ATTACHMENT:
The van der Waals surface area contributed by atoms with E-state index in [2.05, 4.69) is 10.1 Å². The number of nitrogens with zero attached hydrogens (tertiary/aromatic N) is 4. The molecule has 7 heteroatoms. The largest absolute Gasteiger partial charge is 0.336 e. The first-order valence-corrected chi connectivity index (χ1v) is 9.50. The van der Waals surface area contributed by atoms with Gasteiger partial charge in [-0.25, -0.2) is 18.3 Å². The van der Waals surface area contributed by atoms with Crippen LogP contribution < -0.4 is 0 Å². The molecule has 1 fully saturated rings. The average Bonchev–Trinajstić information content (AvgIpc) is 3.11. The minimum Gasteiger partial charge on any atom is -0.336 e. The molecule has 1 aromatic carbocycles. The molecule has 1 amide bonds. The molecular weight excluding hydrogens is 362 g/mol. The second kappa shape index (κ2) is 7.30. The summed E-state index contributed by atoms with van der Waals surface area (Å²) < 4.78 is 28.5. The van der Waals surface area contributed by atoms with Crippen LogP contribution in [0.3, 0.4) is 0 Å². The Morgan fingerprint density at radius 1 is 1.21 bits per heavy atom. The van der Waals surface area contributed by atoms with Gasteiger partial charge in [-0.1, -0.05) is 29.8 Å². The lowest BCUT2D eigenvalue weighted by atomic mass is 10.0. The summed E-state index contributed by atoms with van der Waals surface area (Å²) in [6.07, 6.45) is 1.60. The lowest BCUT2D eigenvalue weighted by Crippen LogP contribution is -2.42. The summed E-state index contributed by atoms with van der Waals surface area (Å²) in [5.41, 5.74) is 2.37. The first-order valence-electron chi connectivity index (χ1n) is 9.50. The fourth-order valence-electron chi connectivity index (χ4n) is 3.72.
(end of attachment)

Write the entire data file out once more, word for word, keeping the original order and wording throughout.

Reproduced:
The van der Waals surface area contributed by atoms with E-state index in [2.05, 4.69) is 10.1 Å². The number of nitrogens with zero attached hydrogens (tertiary/aromatic N) is 4. The molecule has 7 heteroatoms. The largest absolute Gasteiger partial charge is 0.336 e. The first-order valence-corrected chi connectivity index (χ1v) is 9.50. The van der Waals surface area contributed by atoms with Gasteiger partial charge in [-0.25, -0.2) is 18.3 Å². The van der Waals surface area contributed by atoms with Crippen LogP contribution < -0.4 is 0 Å². The molecule has 1 fully saturated rings. The average Bonchev–Trinajstić information content (AvgIpc) is 3.11. The minimum Gasteiger partial charge on any atom is -0.336 e. The molecule has 1 aromatic carbocycles. The molecule has 1 amide bonds. The molecular weight excluding hydrogens is 362 g/mol. The second kappa shape index (κ2) is 7.30. The summed E-state index contributed by atoms with van der Waals surface area (Å²) < 4.78 is 28.5. The van der Waals surface area contributed by atoms with Crippen LogP contribution in [0.3, 0.4) is 0 Å². The Morgan fingerprint density at radius 1 is 1.21 bits per heavy atom. The van der Waals surface area contributed by atoms with Gasteiger partial charge in [-0.1, -0.05) is 29.8 Å². The lowest BCUT2D eigenvalue weighted by atomic mass is 10.0. The summed E-state index contributed by atoms with van der Waals surface area (Å²) in [6.07, 6.45) is 1.60. The lowest BCUT2D eigenvalue weighted by Crippen LogP contribution is -2.42. The summed E-state index contributed by atoms with van der Waals surface area (Å²) in [5.41, 5.74) is 2.37. The first-order valence-electron chi connectivity index (χ1n) is 9.50. The fourth-order valence-electron chi connectivity index (χ4n) is 3.72.